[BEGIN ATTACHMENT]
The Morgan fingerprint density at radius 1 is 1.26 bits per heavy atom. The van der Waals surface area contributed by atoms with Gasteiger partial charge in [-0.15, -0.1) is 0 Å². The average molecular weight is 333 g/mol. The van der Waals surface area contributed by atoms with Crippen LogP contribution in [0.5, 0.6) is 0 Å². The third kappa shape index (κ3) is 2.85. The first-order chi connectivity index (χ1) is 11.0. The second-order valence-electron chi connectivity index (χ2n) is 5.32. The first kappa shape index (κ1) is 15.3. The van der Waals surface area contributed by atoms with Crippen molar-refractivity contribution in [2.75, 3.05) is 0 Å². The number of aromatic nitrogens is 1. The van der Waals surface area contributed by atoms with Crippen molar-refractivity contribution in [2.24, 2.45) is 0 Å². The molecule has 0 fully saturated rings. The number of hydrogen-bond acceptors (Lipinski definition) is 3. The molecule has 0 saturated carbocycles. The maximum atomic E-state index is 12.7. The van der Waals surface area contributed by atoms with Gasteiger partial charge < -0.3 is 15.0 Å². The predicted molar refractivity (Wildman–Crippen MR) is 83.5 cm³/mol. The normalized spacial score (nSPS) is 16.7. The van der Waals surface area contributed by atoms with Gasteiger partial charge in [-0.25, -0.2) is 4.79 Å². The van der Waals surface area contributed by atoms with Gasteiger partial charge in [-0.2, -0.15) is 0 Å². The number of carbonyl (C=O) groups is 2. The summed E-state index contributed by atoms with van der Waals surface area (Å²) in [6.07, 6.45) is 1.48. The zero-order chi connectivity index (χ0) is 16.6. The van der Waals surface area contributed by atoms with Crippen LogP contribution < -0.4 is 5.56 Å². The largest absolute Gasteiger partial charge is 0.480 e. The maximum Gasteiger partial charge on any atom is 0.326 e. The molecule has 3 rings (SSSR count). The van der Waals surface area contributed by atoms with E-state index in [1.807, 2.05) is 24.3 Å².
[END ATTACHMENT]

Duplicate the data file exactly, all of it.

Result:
The Morgan fingerprint density at radius 1 is 1.26 bits per heavy atom. The van der Waals surface area contributed by atoms with Gasteiger partial charge in [-0.15, -0.1) is 0 Å². The average molecular weight is 333 g/mol. The van der Waals surface area contributed by atoms with Crippen LogP contribution in [0.5, 0.6) is 0 Å². The third kappa shape index (κ3) is 2.85. The first-order chi connectivity index (χ1) is 11.0. The second-order valence-electron chi connectivity index (χ2n) is 5.32. The first kappa shape index (κ1) is 15.3. The van der Waals surface area contributed by atoms with Crippen molar-refractivity contribution in [2.75, 3.05) is 0 Å². The number of aromatic nitrogens is 1. The van der Waals surface area contributed by atoms with Crippen molar-refractivity contribution in [2.24, 2.45) is 0 Å². The molecule has 0 fully saturated rings. The number of hydrogen-bond acceptors (Lipinski definition) is 3. The molecule has 0 saturated carbocycles. The maximum atomic E-state index is 12.7. The van der Waals surface area contributed by atoms with Gasteiger partial charge < -0.3 is 15.0 Å². The predicted molar refractivity (Wildman–Crippen MR) is 83.5 cm³/mol. The normalized spacial score (nSPS) is 16.7. The van der Waals surface area contributed by atoms with Gasteiger partial charge in [-0.25, -0.2) is 4.79 Å². The van der Waals surface area contributed by atoms with Gasteiger partial charge in [-0.2, -0.15) is 0 Å². The number of carbonyl (C=O) groups is 2. The summed E-state index contributed by atoms with van der Waals surface area (Å²) in [6.07, 6.45) is 1.48. The zero-order chi connectivity index (χ0) is 16.6. The van der Waals surface area contributed by atoms with Crippen LogP contribution < -0.4 is 5.56 Å². The largest absolute Gasteiger partial charge is 0.480 e. The maximum Gasteiger partial charge on any atom is 0.326 e. The molecule has 3 rings (SSSR count). The van der Waals surface area contributed by atoms with E-state index in [1.807, 2.05) is 24.3 Å².